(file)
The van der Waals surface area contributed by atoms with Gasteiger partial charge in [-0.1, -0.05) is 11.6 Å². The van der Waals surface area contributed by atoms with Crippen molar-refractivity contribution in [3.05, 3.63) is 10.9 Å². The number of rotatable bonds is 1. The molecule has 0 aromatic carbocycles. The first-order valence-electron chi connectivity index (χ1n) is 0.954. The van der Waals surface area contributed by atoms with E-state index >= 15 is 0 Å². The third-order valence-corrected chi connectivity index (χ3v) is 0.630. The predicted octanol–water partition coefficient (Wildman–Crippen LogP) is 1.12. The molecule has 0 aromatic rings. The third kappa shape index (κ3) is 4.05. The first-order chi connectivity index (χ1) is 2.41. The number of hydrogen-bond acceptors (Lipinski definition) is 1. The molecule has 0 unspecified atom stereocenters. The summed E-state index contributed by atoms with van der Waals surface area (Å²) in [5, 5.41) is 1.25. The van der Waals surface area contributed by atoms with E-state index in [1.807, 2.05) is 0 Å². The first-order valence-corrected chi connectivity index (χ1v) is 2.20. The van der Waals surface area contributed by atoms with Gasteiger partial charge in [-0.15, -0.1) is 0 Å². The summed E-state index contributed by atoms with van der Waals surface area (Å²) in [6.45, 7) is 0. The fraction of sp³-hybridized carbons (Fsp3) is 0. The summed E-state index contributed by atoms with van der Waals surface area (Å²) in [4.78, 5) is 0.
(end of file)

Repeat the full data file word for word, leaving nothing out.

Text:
The van der Waals surface area contributed by atoms with Gasteiger partial charge in [-0.1, -0.05) is 11.6 Å². The van der Waals surface area contributed by atoms with Crippen molar-refractivity contribution in [3.05, 3.63) is 10.9 Å². The number of rotatable bonds is 1. The molecule has 0 aromatic carbocycles. The first-order valence-electron chi connectivity index (χ1n) is 0.954. The van der Waals surface area contributed by atoms with E-state index >= 15 is 0 Å². The third-order valence-corrected chi connectivity index (χ3v) is 0.630. The predicted octanol–water partition coefficient (Wildman–Crippen LogP) is 1.12. The molecule has 0 aromatic rings. The third kappa shape index (κ3) is 4.05. The first-order chi connectivity index (χ1) is 2.41. The number of hydrogen-bond acceptors (Lipinski definition) is 1. The molecule has 0 unspecified atom stereocenters. The summed E-state index contributed by atoms with van der Waals surface area (Å²) in [5, 5.41) is 1.25. The van der Waals surface area contributed by atoms with E-state index in [1.807, 2.05) is 0 Å². The first-order valence-corrected chi connectivity index (χ1v) is 2.20. The van der Waals surface area contributed by atoms with Gasteiger partial charge in [-0.15, -0.1) is 0 Å². The summed E-state index contributed by atoms with van der Waals surface area (Å²) in [6.45, 7) is 0. The fraction of sp³-hybridized carbons (Fsp3) is 0. The summed E-state index contributed by atoms with van der Waals surface area (Å²) in [4.78, 5) is 0.